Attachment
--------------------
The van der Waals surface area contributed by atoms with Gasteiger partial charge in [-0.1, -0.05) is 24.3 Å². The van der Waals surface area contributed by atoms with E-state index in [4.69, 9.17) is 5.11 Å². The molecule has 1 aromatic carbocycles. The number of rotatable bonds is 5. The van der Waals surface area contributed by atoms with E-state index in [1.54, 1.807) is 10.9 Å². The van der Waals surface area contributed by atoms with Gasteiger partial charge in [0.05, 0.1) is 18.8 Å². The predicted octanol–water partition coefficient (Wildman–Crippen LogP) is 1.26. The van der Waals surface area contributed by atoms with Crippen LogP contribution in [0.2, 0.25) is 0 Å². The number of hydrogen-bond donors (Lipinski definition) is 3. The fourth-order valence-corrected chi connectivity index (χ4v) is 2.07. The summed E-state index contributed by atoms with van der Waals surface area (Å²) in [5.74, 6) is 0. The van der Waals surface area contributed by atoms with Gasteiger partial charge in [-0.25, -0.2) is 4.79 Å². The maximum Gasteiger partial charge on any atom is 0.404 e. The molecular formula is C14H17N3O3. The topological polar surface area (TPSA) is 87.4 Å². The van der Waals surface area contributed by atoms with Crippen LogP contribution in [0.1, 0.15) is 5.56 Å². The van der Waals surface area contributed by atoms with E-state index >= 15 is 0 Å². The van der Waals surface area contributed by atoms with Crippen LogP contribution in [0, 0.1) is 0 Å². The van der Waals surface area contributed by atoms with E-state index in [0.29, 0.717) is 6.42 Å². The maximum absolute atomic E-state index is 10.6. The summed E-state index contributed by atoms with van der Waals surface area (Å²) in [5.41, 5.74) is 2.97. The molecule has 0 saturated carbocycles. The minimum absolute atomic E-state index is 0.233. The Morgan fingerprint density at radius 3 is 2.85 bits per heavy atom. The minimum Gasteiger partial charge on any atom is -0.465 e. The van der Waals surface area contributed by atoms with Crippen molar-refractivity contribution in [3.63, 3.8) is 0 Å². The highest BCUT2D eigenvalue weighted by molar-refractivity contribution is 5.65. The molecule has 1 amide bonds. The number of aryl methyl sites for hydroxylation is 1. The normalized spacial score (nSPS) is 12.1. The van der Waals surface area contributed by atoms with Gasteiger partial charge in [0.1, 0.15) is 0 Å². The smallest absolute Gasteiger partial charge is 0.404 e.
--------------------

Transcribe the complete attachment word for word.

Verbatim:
The van der Waals surface area contributed by atoms with Gasteiger partial charge in [-0.1, -0.05) is 24.3 Å². The van der Waals surface area contributed by atoms with E-state index in [4.69, 9.17) is 5.11 Å². The molecule has 1 aromatic carbocycles. The number of rotatable bonds is 5. The van der Waals surface area contributed by atoms with E-state index in [1.54, 1.807) is 10.9 Å². The van der Waals surface area contributed by atoms with Gasteiger partial charge in [0.05, 0.1) is 18.8 Å². The predicted octanol–water partition coefficient (Wildman–Crippen LogP) is 1.26. The van der Waals surface area contributed by atoms with Crippen LogP contribution in [0.2, 0.25) is 0 Å². The number of hydrogen-bond donors (Lipinski definition) is 3. The fourth-order valence-corrected chi connectivity index (χ4v) is 2.07. The summed E-state index contributed by atoms with van der Waals surface area (Å²) in [5.74, 6) is 0. The van der Waals surface area contributed by atoms with Gasteiger partial charge in [-0.25, -0.2) is 4.79 Å². The maximum Gasteiger partial charge on any atom is 0.404 e. The molecular formula is C14H17N3O3. The topological polar surface area (TPSA) is 87.4 Å². The van der Waals surface area contributed by atoms with Crippen LogP contribution in [0.1, 0.15) is 5.56 Å². The van der Waals surface area contributed by atoms with E-state index >= 15 is 0 Å². The van der Waals surface area contributed by atoms with Crippen LogP contribution in [0, 0.1) is 0 Å². The van der Waals surface area contributed by atoms with E-state index in [0.29, 0.717) is 6.42 Å². The maximum absolute atomic E-state index is 10.6. The summed E-state index contributed by atoms with van der Waals surface area (Å²) in [5.41, 5.74) is 2.97. The molecule has 0 saturated carbocycles. The minimum absolute atomic E-state index is 0.233. The Morgan fingerprint density at radius 3 is 2.85 bits per heavy atom. The minimum Gasteiger partial charge on any atom is -0.465 e. The van der Waals surface area contributed by atoms with Crippen molar-refractivity contribution in [3.63, 3.8) is 0 Å². The highest BCUT2D eigenvalue weighted by molar-refractivity contribution is 5.65. The molecule has 1 amide bonds. The number of aryl methyl sites for hydroxylation is 1. The normalized spacial score (nSPS) is 12.1. The van der Waals surface area contributed by atoms with Gasteiger partial charge in [0.1, 0.15) is 0 Å². The smallest absolute Gasteiger partial charge is 0.404 e.